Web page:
Getting Through Early Sobriety

For most people, the beginning of sobriety can be a scary and unsettling time. By changing 1 thing, eliminating alcohol, numerous other aspects of your life also change. You suddenly may feel as if you’ve been picked up and dropped back into a life that isn’t your own, which is normal. Sobriety takes some adjusting to.

There are certain things I wish I had been told right away in sobriety, rather than coming to realize them on my own months later. If I had heard some of these words, I may have thought of recovery in a different, more positive light at the beginning. Here are just a few things I wish I had been told:

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1. “It Will Get Harder Before It Gets Easier.”

At the beginning of sobriety, I couldn’t imagine that I would ever feel at ease as a person in recovery. It felt like things just kept getting more and more complicated rather than having things start to improve. Like many people who get sober, I had a lot to work through in terms of self-awareness and my relationships. Breaking those things down meant facing some difficult conversations. Because of this, sobriety got harder before it got easier. After a couple really difficult weeks, however, I found that life started to improve. When you push your way through the most difficult parts of life, things eventually begin to look up again. Sure, recovery still ebbs and flows. Some days are harder than others, but for the most part, it’s gotten easier to be a person living a sober life.

2. “You Are Far From Alone.”

When you get sober, especially if you get sober young, it can be isolating. It may feel as if everyone in your life takes part in social activities that revolve around alcohol, making you feel as if you are the only person who can’t take part in that normalcy. I know I felt this way often. The truth is that there are many people like you out there if you search hard enough. The internet is an amazing tool for connecting with other people in recovery. There are Facebook groups, chatrooms, websites, and many other places you can utilize in order to find people you connect with and who understand you. Once you find these people, you will feel so much less alone.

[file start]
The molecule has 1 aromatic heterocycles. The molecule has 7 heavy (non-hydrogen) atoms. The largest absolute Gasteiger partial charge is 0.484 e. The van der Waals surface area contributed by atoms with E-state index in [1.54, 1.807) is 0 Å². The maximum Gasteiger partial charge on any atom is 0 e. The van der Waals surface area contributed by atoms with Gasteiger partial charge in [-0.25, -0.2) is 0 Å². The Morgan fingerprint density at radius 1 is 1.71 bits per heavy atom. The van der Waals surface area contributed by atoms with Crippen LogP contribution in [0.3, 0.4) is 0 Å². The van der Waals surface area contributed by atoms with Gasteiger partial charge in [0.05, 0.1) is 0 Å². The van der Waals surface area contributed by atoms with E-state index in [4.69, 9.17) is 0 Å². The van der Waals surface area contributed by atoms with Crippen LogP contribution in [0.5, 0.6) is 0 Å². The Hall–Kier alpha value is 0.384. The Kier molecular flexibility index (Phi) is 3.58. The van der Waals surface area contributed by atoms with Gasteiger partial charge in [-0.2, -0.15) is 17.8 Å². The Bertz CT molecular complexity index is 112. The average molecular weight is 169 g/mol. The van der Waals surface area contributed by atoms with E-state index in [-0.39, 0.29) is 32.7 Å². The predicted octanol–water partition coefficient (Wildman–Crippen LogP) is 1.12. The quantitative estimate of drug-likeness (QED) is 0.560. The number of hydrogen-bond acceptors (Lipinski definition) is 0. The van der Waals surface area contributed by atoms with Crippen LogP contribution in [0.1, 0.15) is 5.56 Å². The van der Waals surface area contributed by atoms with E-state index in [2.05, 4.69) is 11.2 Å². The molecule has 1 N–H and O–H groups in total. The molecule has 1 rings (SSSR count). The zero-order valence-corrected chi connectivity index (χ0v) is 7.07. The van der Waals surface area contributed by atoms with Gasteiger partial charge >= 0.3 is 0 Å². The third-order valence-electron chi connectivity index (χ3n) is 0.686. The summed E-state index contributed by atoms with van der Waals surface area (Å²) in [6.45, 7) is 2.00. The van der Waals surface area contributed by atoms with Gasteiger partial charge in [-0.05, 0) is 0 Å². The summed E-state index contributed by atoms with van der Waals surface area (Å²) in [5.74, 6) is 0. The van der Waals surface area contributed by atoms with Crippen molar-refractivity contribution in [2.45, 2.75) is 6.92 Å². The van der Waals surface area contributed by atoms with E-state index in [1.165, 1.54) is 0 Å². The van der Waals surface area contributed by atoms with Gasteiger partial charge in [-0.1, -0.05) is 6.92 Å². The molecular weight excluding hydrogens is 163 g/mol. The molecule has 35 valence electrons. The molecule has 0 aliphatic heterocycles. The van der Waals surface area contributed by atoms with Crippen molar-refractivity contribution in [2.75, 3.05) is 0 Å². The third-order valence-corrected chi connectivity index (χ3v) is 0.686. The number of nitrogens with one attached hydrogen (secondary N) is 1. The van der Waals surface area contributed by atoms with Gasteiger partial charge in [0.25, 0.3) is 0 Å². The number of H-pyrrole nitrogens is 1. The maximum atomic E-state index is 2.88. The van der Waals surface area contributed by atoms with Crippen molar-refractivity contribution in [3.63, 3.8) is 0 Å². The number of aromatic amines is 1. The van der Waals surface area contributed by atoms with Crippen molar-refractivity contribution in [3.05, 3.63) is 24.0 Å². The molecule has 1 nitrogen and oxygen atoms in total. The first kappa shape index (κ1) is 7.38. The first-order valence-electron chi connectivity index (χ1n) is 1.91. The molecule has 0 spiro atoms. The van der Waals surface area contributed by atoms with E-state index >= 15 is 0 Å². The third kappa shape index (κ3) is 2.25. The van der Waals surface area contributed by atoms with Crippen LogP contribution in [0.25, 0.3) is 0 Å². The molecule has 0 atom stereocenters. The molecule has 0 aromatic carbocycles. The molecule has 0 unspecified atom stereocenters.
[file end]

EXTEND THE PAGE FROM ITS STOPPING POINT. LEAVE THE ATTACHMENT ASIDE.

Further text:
3. “Stop Being Ashamed Of The Past, And Start Being Proud Of The Present.”

I spent the first few weeks of sobriety in a funk. I was upset with myself and felt as if I disappointed all the people in my life with my drinking habits. I felt like a failure, and I fixated on this fact, which just made it all the more consuming. I think this is often the case for people who are freshly sober. Rather than being proud of themselves for taking that step, they focus on what they’ve done wrong in the past and let feelings of shame take over. The truth is that someone who is sober has a lot to be proud of because they took that step to better their life. If they focus on that pride rather than the shame, they can start to move forward.

4. “It’s OK Not To Be OK.”

When drinking, I always tried to be OK. I didn’t like to fall apart or show weakness. I thought it made me a lesser person. But the truth is that everyone has those days. Sometimes we need to fall apart in order to become more productive and stable. It can be difficult to come to terms with this idea, but once you do, you’ll be glad you did. There is something freeing about being OK with feeling what you feel and expressing that. You no longer have to hide parts of yourself or pretend to be a person you are not. Everyone has days where they just aren’t OK and that doesn’t make them a failure. It won’t make you one, either.

5. “Your Life Will Get So full.”

To be honest, I thought my life was over when I got sober. At the very least, I thought it was going to be unenjoyable forever. The truth is that life today is so much fuller than it ever was when I was drinking. Being fully present for life and being able to open myself up to the people in my life has provided so many opportunities for growth that I would never have had if I’d still been drinking. Life has a way of falling into place if you just trust the process, and that’s the case when it comes to sobriety and recovery.

Of course, these words may not bring comfort to everyone, and that’s OK. Each person in recovery is different, and each situation is unique. I’d have saved myself some time and trouble if I had taken words like these to heart and had some faith. If you’re struggling in early sobriety, just know that things do get better with time.

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Beth Leipholtz

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  • Beth Leipholtz has a love for words, creativity, and a passion for writing about recovery. Beth got sober in college at age 20. Her last drink was taken on May 6, 2013. In the time since, she has attended recovery conferences, forged relationships with others in recovery and learned to use her experience to help others. She hopes her writing can bring clarity to other young people struggling with addiction and let them know they are far from alone.

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